Why nest early?
Generally, birds which nest early in the season are in a stronger position to take advantage of the early resources; as the saying goes, the early bird catches the worm. However, data from a national study conducted by the British Trust for Ornithology (BTO) shows that a large range of species are now breeding up to 31 days earlier than they were in the 1960s. As this is so early, it runs the risk of the birds going hungry, due to lack of resources.
Climate change is driving this shift, and it affects different wildlife in different ways, causing the ecosystem to become unbalanced. Chicks are ready to be fed before the insects they will need to eat emerge, causing them to go hungry. However, for some species nesting that little bit earlier is just their way of life, for various reasons. Read on to find out why.
Crossbills don’t just have a twist in their bill, but also in their breeding behaviour. Found in the conifer forests of the north they begin breeding in January and sometimes even earlier. By the time other birds have entered the breeding season and are incubating eggs, crossbills are already a highly mobile family. Their diet is based on conifer seeds, which is responsible for the erratic population increases of the species and no doubt plays a part in such an early breeding season.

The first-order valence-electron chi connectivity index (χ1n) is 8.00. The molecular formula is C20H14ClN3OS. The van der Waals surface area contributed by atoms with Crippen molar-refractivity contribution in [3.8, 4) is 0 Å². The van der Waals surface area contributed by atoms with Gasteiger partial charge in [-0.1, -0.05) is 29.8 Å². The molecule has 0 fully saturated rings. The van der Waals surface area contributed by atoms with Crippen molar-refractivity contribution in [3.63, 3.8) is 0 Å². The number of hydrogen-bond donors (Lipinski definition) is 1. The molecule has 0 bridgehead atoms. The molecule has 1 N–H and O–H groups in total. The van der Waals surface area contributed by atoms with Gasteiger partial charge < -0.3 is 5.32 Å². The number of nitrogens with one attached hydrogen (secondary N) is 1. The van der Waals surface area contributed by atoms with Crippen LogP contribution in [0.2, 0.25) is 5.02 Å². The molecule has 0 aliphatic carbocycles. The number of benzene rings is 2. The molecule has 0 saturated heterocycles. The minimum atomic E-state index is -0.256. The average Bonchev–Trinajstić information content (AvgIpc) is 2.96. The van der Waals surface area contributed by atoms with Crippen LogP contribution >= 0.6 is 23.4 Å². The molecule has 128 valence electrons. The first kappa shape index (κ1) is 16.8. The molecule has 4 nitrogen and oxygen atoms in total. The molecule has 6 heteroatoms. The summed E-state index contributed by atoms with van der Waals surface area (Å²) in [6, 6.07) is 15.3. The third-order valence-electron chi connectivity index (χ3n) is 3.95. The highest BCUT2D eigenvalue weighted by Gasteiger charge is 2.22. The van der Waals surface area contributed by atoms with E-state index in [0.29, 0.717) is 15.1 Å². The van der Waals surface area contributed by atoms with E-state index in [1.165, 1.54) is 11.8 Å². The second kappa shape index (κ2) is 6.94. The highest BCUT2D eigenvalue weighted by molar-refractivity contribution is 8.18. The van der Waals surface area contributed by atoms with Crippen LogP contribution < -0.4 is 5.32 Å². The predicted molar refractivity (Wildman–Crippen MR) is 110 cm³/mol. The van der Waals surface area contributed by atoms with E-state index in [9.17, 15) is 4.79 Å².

The raven is a very well-studied yet somewhat misunderstood bird. Famed for its role in Edgar Allen Poe’s Poem, The Raven, it has strong associations with unkindness and death. It is also among the UK’s earliest nesters, nesting in late February. It pairs for life, so doesn’t waste time each year searching for a mate.
These cute fluffy birds start building their extravagant and complex nests in February, and can take up to three weeks to complete them. They use lichens, cobwebs and moss to build the nest, lining it with feathers. However, long-tailed tits don’t normally lay their eggs until early April, so technically aren’t the earliest of all the nesters.